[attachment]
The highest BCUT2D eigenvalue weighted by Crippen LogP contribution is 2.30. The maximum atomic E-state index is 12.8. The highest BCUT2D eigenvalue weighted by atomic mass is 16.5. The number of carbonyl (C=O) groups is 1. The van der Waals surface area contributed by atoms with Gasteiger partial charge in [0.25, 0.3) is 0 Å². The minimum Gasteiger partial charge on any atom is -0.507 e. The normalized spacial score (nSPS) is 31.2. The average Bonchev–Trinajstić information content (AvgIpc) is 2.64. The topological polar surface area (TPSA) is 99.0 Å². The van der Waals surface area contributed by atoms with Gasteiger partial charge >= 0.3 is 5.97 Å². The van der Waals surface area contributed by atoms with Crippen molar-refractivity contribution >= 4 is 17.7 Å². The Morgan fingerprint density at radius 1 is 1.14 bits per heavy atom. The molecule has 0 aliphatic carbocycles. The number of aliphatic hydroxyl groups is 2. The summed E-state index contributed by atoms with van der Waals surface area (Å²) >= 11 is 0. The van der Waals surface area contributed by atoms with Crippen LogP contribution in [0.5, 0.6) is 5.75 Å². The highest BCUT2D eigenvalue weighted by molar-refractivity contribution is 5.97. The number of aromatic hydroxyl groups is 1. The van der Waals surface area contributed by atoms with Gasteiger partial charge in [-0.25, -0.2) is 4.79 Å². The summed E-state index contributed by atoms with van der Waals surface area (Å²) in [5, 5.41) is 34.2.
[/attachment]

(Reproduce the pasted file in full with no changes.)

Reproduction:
The highest BCUT2D eigenvalue weighted by Crippen LogP contribution is 2.30. The maximum atomic E-state index is 12.8. The highest BCUT2D eigenvalue weighted by atomic mass is 16.5. The number of carbonyl (C=O) groups is 1. The van der Waals surface area contributed by atoms with Gasteiger partial charge in [0.25, 0.3) is 0 Å². The minimum Gasteiger partial charge on any atom is -0.507 e. The normalized spacial score (nSPS) is 31.2. The average Bonchev–Trinajstić information content (AvgIpc) is 2.64. The topological polar surface area (TPSA) is 99.0 Å². The van der Waals surface area contributed by atoms with Gasteiger partial charge >= 0.3 is 5.97 Å². The van der Waals surface area contributed by atoms with Crippen molar-refractivity contribution >= 4 is 17.7 Å². The Morgan fingerprint density at radius 1 is 1.14 bits per heavy atom. The molecule has 0 aliphatic carbocycles. The number of aliphatic hydroxyl groups is 2. The summed E-state index contributed by atoms with van der Waals surface area (Å²) >= 11 is 0. The van der Waals surface area contributed by atoms with Crippen LogP contribution in [0.5, 0.6) is 5.75 Å². The highest BCUT2D eigenvalue weighted by molar-refractivity contribution is 5.97. The number of aromatic hydroxyl groups is 1. The van der Waals surface area contributed by atoms with Gasteiger partial charge in [-0.25, -0.2) is 4.79 Å². The summed E-state index contributed by atoms with van der Waals surface area (Å²) in [5, 5.41) is 34.2.